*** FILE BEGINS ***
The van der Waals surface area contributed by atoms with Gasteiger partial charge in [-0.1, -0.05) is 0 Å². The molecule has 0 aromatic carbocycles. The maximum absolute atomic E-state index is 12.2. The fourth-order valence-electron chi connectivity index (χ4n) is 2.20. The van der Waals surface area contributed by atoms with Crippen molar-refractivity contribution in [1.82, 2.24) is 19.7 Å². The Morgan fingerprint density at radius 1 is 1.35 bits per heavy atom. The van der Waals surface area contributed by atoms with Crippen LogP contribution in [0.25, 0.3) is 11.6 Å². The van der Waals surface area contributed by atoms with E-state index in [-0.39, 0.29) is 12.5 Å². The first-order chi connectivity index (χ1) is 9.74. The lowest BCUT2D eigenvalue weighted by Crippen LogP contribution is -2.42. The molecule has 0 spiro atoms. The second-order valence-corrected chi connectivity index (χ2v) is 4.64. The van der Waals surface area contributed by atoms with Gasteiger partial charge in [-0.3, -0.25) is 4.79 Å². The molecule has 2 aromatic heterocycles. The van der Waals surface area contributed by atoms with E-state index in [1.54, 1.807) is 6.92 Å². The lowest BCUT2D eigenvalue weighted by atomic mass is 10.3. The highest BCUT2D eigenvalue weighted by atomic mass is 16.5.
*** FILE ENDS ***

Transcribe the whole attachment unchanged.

The van der Waals surface area contributed by atoms with Gasteiger partial charge in [-0.1, -0.05) is 0 Å². The molecule has 0 aromatic carbocycles. The maximum absolute atomic E-state index is 12.2. The fourth-order valence-electron chi connectivity index (χ4n) is 2.20. The van der Waals surface area contributed by atoms with Crippen molar-refractivity contribution in [1.82, 2.24) is 19.7 Å². The Morgan fingerprint density at radius 1 is 1.35 bits per heavy atom. The van der Waals surface area contributed by atoms with Crippen LogP contribution in [0.25, 0.3) is 11.6 Å². The van der Waals surface area contributed by atoms with E-state index in [-0.39, 0.29) is 12.5 Å². The first-order chi connectivity index (χ1) is 9.74. The lowest BCUT2D eigenvalue weighted by Crippen LogP contribution is -2.42. The molecule has 0 spiro atoms. The second-order valence-corrected chi connectivity index (χ2v) is 4.64. The van der Waals surface area contributed by atoms with Gasteiger partial charge in [-0.3, -0.25) is 4.79 Å². The molecule has 2 aromatic heterocycles. The van der Waals surface area contributed by atoms with E-state index in [1.54, 1.807) is 6.92 Å². The lowest BCUT2D eigenvalue weighted by atomic mass is 10.3. The highest BCUT2D eigenvalue weighted by atomic mass is 16.5.